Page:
On the continuing theme of you-may-have-a-great-accent-but-you-don’t-know-as-much-as-you-think-you-do, one of my Italian touchstones is a nifty manual gadget used to foam cappuccino. I’ve had three foamers in my life. How I lost the first one is one of my best stories, whose punchline is: “When leaving your rented house in Fungaia, never ask your son to ‘pitch in and help’ by putting your refuse-filled plastic bags in the garbage cans by the road.” If you do, be sure you know the Italian word for “cappuccino foamer” (instead of calling it a “gadgetto”—a word you invented on the spot) BEFORE you call your sweet, former landlady to ask in your really nascent Italian if she happened to find a “gadgetto” left behind in the rental’s kitchen, along with “some old cheese and some nice apricots.” And in a futile attempt to make yourself sound like less of a pest, you tell her that if she happens to find and want any of those things, she is welcome to keep them. (Huh?)
With respect to the aforementioned story, the poor woman was left speechless. All she could answer was, “Scusi, cara Diana, ma non capisco niente.” (“Please forgive me, Diane, but I haven’t got a clue about what you’re trying to say.”) And after hanging up the phone, I was left with no clues about the mysterious disappearance of my “gadgetto”/cappuccino foamer, either. I’m just hoping that the garbage man looked at our refuse deposit before dumping it. It would have been a shame to accidentally junk such beautiful apricots, old but still good cheese, and a really pretty cappuccino foamer. When we rented that same place, Il Mandorlo, a second time, Giovanna was happy to see us again, and was kind enough not to refer to the gadgetto/cappuccino-foamer incident. Italians are like that.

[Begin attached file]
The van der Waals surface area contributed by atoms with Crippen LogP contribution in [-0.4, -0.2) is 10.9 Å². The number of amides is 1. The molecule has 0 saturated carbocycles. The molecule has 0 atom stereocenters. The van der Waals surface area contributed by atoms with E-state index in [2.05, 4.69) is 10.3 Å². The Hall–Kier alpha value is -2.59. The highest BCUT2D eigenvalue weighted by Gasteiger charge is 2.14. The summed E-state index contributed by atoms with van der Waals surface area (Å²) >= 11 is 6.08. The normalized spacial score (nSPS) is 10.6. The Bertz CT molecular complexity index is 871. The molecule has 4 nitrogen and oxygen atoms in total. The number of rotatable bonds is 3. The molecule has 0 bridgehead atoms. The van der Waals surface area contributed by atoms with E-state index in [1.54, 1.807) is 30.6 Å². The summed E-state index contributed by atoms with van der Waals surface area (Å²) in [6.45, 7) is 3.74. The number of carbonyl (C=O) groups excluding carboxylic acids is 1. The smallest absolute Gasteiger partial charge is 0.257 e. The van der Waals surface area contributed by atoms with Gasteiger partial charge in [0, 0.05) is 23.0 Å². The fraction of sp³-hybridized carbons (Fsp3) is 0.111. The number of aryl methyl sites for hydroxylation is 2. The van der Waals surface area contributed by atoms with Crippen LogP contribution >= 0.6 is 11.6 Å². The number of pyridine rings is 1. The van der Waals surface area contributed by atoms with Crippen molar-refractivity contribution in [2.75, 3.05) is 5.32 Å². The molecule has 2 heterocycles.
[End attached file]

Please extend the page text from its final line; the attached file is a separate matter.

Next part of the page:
This brings me to my last point. Unlike you, who loved novelty, to be “reborn” here in Italy these past eight years has been enough of recharge for me. I am wondering, Romain, if your life would have been different had your mom made it here, to Italy, instead of to France. As the author of “Emile Ajar Demystified” points out, you could not bear being “pegged” by the French critics who, late in your career, seemed to glory in your fall from favor. You were furious at them for jumping to conclusions about your work without paying you the courtesy of examining it closely and impartially. You figured out what you thought was a good way to give them the finger. To write under an assumed name seemed an ingenious scheme that would prove that you still had more talent in your little finger than anyone else. Well, for what it’s worth, I agree with you, and I hope that this letter from a fervent fan proves that.
PS: I have to confess that I lied when I said at the beginning of the preceding paragraph, “This brings me to my last point,” but I think you will forgive me. Here comes a loose association. I don’t always read closely my Duke Alumni Notes, but I need to tell you about an article I found there on imposter syndrome. It arrived just as I was finishing my letter to you, and the headline got my attention: “How a Dean Got Over Imposter Syndrome—and Thinks You Can, Too.” I wonder what you would have made of this article—if it would have “spoken” to you, and if it would have made any difference in your trajectory.
The author, Valerie Sheares Ashby, currently Dean of Duke University’s College of Arts and Sciences, winner of National Science Foundation awards and several teaching prizes, is a woman of accomplishment by any objective standard. Yet for much of her life, by her own standard, she felt she was not measuring up. She now gives talks aimed at helping those plagued by self-doubt—who feel like frauds who will be found out.